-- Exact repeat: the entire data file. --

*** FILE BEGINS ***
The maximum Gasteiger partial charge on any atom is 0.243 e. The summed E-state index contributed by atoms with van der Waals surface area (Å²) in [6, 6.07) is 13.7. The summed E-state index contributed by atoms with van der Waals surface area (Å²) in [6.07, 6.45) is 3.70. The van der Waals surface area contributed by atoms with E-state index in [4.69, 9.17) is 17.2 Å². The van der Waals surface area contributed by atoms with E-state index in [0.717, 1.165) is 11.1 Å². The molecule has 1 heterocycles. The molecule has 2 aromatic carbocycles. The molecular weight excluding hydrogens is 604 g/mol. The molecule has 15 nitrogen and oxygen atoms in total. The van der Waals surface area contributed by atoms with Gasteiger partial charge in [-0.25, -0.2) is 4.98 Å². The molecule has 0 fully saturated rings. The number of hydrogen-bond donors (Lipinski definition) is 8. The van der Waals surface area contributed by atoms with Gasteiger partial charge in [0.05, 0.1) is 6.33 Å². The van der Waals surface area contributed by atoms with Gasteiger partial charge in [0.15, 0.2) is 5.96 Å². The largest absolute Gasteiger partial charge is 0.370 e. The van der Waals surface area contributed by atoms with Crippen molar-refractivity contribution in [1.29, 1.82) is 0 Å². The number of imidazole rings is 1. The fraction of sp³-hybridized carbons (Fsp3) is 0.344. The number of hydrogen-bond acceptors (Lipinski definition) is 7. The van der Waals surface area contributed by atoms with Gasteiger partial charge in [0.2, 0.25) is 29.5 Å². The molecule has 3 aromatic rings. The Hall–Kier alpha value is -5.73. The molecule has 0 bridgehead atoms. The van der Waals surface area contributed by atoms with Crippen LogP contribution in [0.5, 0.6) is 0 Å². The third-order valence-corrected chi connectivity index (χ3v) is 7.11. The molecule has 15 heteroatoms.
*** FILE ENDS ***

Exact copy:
The maximum Gasteiger partial charge on any atom is 0.243 e. The summed E-state index contributed by atoms with van der Waals surface area (Å²) in [6, 6.07) is 13.7. The summed E-state index contributed by atoms with van der Waals surface area (Å²) in [6.07, 6.45) is 3.70. The van der Waals surface area contributed by atoms with E-state index in [4.69, 9.17) is 17.2 Å². The van der Waals surface area contributed by atoms with E-state index in [0.717, 1.165) is 11.1 Å². The molecule has 1 heterocycles. The molecule has 2 aromatic carbocycles. The molecular weight excluding hydrogens is 604 g/mol. The molecule has 15 nitrogen and oxygen atoms in total. The van der Waals surface area contributed by atoms with Gasteiger partial charge in [-0.25, -0.2) is 4.98 Å². The molecule has 0 fully saturated rings. The number of hydrogen-bond donors (Lipinski definition) is 8. The van der Waals surface area contributed by atoms with Gasteiger partial charge in [0.05, 0.1) is 6.33 Å². The van der Waals surface area contributed by atoms with Gasteiger partial charge in [0.15, 0.2) is 5.96 Å². The largest absolute Gasteiger partial charge is 0.370 e. The van der Waals surface area contributed by atoms with Crippen molar-refractivity contribution in [1.29, 1.82) is 0 Å². The number of imidazole rings is 1. The fraction of sp³-hybridized carbons (Fsp3) is 0.344. The number of hydrogen-bond acceptors (Lipinski definition) is 7. The van der Waals surface area contributed by atoms with Gasteiger partial charge in [0.2, 0.25) is 29.5 Å². The molecule has 3 aromatic rings. The Hall–Kier alpha value is -5.73. The molecule has 0 bridgehead atoms. The van der Waals surface area contributed by atoms with Crippen LogP contribution in [0.5, 0.6) is 0 Å². The third-order valence-corrected chi connectivity index (χ3v) is 7.11. The molecule has 15 heteroatoms.